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I have a location based social networking app. But it loads a lot slower than other similar apps. It really slows down when loading photos. If I send a photo in a chat window on my app and then the same photo in other similar apps My app takes 10 times longer. But I do not know why

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closed as not a real question by PengOne, Cody Gray, ceejayoz, hotpaw2, Charles Dec 18 '11 at 7:20

It's difficult to tell what is being asked here. This question is ambiguous, vague, incomplete, overly broad, or rhetorical and cannot be reasonably answered in its current form. For help clarifying this question so that it can be reopened, visit the help center.If this question can be reworded to fit the rules in the help center, please edit the question.

I don't know why either :P –  0x8badf00d Dec 18 '11 at 4:09
Perhaps look into image compression before sending photos –  ToddBFisher Dec 18 '11 at 4:13
This is not a question. –  PengOne Dec 18 '11 at 4:15
We will obviously need a lot more information to be able to answer this question. Without seeing the code, it's going to be basically impossible to debug it. Consider creating a small test application that still reproduces the same behavior, and then editing your question to include that code. It's very likely that this question will be closed as "not a real question", which just means that it's unanswerable as it stands. Closed questions can still be edited to improve them, though, and then they can be re-opened. –  Cody Gray Dec 18 '11 at 4:21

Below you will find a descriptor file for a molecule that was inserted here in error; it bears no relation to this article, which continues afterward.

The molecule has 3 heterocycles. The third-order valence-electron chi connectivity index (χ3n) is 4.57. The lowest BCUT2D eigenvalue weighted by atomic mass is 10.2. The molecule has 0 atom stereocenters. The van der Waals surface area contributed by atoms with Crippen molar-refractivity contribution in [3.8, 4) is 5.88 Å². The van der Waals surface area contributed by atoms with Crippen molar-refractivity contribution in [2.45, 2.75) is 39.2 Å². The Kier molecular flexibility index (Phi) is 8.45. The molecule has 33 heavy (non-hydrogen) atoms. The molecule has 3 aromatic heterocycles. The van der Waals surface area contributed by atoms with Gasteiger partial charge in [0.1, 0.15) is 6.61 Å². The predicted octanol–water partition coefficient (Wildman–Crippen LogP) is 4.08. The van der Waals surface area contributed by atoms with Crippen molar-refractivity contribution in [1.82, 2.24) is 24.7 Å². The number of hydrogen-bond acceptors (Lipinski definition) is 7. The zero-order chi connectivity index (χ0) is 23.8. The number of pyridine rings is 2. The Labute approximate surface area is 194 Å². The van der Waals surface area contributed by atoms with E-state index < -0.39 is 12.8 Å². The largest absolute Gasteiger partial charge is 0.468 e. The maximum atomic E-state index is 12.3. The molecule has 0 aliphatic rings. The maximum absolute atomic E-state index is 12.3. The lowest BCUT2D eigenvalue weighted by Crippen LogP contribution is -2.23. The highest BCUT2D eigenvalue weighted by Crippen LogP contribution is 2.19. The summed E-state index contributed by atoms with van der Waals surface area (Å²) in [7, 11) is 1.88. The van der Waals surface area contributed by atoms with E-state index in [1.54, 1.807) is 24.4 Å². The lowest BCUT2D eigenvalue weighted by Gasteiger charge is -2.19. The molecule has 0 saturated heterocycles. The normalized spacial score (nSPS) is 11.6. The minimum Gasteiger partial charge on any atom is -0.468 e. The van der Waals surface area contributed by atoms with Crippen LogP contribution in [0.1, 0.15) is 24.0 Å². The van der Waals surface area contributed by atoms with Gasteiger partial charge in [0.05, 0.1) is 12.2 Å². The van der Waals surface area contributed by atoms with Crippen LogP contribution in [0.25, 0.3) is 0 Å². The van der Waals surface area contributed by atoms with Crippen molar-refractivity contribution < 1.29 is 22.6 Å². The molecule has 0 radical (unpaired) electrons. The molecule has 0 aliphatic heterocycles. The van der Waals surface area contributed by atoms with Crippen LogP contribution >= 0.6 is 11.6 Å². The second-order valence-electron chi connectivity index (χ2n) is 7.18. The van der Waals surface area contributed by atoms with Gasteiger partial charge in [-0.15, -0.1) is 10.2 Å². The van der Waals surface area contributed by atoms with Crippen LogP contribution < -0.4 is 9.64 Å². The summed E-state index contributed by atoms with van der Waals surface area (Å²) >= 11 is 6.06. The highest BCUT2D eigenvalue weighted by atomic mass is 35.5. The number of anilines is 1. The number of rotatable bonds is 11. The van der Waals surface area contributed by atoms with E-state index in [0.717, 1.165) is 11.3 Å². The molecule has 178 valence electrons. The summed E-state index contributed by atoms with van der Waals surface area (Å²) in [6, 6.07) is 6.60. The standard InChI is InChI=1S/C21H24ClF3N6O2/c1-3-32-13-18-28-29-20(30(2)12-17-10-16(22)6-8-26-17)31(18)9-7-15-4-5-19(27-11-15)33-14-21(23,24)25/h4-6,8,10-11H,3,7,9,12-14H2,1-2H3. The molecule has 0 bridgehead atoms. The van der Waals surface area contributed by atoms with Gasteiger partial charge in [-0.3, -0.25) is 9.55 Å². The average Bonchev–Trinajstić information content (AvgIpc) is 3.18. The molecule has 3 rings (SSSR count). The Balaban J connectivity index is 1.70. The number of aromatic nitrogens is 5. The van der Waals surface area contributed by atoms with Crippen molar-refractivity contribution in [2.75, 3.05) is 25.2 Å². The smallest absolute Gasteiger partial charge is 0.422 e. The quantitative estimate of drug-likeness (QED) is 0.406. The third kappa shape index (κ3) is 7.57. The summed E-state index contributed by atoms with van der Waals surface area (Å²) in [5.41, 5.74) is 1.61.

1 Answer 1

There's no way we can provide a specific answer without knowing specifically what your app does. Fortunately, you don't really need us to tell you why your app is slow; you only need to learn how to figure out for yourself what your app is doing.

Your first step in speeding up your app should be to profile the app using Instruments. Build your app for profiling and run it in Instruments using the Time Profiler tool. Spend some time exercising the part of your app that you want to improve, and then look at the results. You'll be able to see a breakdown of where your app spent time. This should help you understand what your app is doing, and that may help you devise a strategy for speeding up the code. Essentially, you'll want to find ways to do a lot less of whatever the app is spending the most time on. That might mean caching results instead of recomputing or refetching them. It might mean deferring some tasks until the user actually needs them. Or it might mean something else. You won't know until you understand where all that time is going.

Be sure to save the results of that first profiling session. After you make some changes that you think will improve performance, repeat the same test and compare the results to your first results. This should help you confirm that the changes you made really do impact the performance in the way that you thought they would.

Repeat the process for each area that you're concerned about.

A 10x speed differential should be pretty easy to detect. It may be that your competitors spent a lot of time profiling their apps to improve performance, so you may not match them in speed even after you've made all the improvements you can think of, but you should still be able to find some ways to increase performance significantly.

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Great advice, but I'm guessing your speaking to a deaf ear. Hopefully not. –  one.beat.consumer Dec 18 '11 at 4:29
@one.beat.consumer Thanks. Maybe it'll help the OP, maybe not. I think this is a pretty common question, though, so there's a good chance that it'll help other people looking for the same answer in the future. –  Caleb Dec 18 '11 at 4:32
I agree this is great advice. Great enough to deserve an upvote... –  Cody Gray Dec 18 '11 at 5:20

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